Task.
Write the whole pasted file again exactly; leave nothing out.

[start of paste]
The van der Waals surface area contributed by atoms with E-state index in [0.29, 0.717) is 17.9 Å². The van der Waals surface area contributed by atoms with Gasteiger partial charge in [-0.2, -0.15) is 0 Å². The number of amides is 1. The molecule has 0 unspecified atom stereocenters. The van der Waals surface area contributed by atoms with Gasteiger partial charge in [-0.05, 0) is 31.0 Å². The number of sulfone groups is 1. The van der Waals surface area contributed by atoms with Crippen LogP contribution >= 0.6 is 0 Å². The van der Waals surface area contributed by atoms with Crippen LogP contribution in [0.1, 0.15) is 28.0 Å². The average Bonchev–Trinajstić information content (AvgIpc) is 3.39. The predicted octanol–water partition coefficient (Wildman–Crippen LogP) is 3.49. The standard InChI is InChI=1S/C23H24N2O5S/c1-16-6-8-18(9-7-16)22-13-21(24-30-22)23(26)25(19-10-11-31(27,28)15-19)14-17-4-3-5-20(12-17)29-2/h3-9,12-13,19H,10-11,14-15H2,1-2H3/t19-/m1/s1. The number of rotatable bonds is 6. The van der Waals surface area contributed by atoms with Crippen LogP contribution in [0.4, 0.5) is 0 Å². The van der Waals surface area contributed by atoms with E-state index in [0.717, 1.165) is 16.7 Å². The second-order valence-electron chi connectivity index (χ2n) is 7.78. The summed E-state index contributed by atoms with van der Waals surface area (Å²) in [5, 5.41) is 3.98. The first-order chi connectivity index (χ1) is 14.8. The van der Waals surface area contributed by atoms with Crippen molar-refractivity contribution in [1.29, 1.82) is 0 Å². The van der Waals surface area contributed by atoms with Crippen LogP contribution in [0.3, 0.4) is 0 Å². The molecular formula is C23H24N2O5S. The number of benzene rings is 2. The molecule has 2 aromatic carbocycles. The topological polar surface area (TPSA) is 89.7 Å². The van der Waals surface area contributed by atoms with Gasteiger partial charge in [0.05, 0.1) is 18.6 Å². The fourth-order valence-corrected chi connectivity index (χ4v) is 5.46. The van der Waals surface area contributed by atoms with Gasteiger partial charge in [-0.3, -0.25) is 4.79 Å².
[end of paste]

The van der Waals surface area contributed by atoms with E-state index in [0.29, 0.717) is 17.9 Å². The van der Waals surface area contributed by atoms with Gasteiger partial charge in [-0.2, -0.15) is 0 Å². The number of amides is 1. The molecule has 0 unspecified atom stereocenters. The van der Waals surface area contributed by atoms with Gasteiger partial charge in [-0.05, 0) is 31.0 Å². The number of sulfone groups is 1. The van der Waals surface area contributed by atoms with Crippen LogP contribution >= 0.6 is 0 Å². The van der Waals surface area contributed by atoms with Crippen LogP contribution in [0.1, 0.15) is 28.0 Å². The average Bonchev–Trinajstić information content (AvgIpc) is 3.39. The predicted octanol–water partition coefficient (Wildman–Crippen LogP) is 3.49. The standard InChI is InChI=1S/C23H24N2O5S/c1-16-6-8-18(9-7-16)22-13-21(24-30-22)23(26)25(19-10-11-31(27,28)15-19)14-17-4-3-5-20(12-17)29-2/h3-9,12-13,19H,10-11,14-15H2,1-2H3/t19-/m1/s1. The number of rotatable bonds is 6. The van der Waals surface area contributed by atoms with Crippen LogP contribution in [0.4, 0.5) is 0 Å². The van der Waals surface area contributed by atoms with E-state index in [0.717, 1.165) is 16.7 Å². The second-order valence-electron chi connectivity index (χ2n) is 7.78. The summed E-state index contributed by atoms with van der Waals surface area (Å²) in [5, 5.41) is 3.98. The first-order chi connectivity index (χ1) is 14.8. The van der Waals surface area contributed by atoms with Crippen molar-refractivity contribution in [1.29, 1.82) is 0 Å². The van der Waals surface area contributed by atoms with Crippen LogP contribution in [0.3, 0.4) is 0 Å². The molecular formula is C23H24N2O5S. The number of benzene rings is 2. The molecule has 2 aromatic carbocycles. The topological polar surface area (TPSA) is 89.7 Å². The van der Waals surface area contributed by atoms with Gasteiger partial charge in [0.05, 0.1) is 18.6 Å². The fourth-order valence-corrected chi connectivity index (χ4v) is 5.46. The van der Waals surface area contributed by atoms with Gasteiger partial charge in [-0.3, -0.25) is 4.79 Å².